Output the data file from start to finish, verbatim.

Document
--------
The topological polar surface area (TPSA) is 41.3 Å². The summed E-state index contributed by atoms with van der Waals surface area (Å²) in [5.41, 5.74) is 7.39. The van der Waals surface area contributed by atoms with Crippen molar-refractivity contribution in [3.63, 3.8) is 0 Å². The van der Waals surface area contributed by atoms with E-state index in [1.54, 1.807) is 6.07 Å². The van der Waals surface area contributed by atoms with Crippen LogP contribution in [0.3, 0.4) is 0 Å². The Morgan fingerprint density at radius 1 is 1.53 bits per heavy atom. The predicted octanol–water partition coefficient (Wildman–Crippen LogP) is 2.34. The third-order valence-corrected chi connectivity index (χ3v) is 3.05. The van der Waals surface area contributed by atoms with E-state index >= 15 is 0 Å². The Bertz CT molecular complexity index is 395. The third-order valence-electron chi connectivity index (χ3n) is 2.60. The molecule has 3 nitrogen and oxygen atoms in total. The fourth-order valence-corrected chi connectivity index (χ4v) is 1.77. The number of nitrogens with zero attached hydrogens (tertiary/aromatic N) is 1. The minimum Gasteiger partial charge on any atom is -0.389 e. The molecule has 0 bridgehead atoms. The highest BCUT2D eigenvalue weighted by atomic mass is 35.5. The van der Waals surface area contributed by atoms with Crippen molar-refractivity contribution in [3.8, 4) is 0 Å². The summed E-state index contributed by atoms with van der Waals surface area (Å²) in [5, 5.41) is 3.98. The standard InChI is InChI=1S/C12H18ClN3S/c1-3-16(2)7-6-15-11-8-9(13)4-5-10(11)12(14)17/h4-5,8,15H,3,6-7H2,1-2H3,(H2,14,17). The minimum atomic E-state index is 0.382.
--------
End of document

The topological polar surface area (TPSA) is 41.3 Å². The summed E-state index contributed by atoms with van der Waals surface area (Å²) in [5.41, 5.74) is 7.39. The van der Waals surface area contributed by atoms with Crippen molar-refractivity contribution in [3.63, 3.8) is 0 Å². The van der Waals surface area contributed by atoms with E-state index in [1.54, 1.807) is 6.07 Å². The van der Waals surface area contributed by atoms with Crippen LogP contribution in [0.3, 0.4) is 0 Å². The Morgan fingerprint density at radius 1 is 1.53 bits per heavy atom. The predicted octanol–water partition coefficient (Wildman–Crippen LogP) is 2.34. The third-order valence-corrected chi connectivity index (χ3v) is 3.05. The van der Waals surface area contributed by atoms with E-state index >= 15 is 0 Å². The Bertz CT molecular complexity index is 395. The third-order valence-electron chi connectivity index (χ3n) is 2.60. The molecule has 3 nitrogen and oxygen atoms in total. The fourth-order valence-corrected chi connectivity index (χ4v) is 1.77. The number of nitrogens with zero attached hydrogens (tertiary/aromatic N) is 1. The minimum Gasteiger partial charge on any atom is -0.389 e. The molecule has 0 bridgehead atoms. The highest BCUT2D eigenvalue weighted by atomic mass is 35.5. The van der Waals surface area contributed by atoms with Crippen molar-refractivity contribution in [3.8, 4) is 0 Å². The summed E-state index contributed by atoms with van der Waals surface area (Å²) in [5, 5.41) is 3.98. The standard InChI is InChI=1S/C12H18ClN3S/c1-3-16(2)7-6-15-11-8-9(13)4-5-10(11)12(14)17/h4-5,8,15H,3,6-7H2,1-2H3,(H2,14,17). The minimum atomic E-state index is 0.382.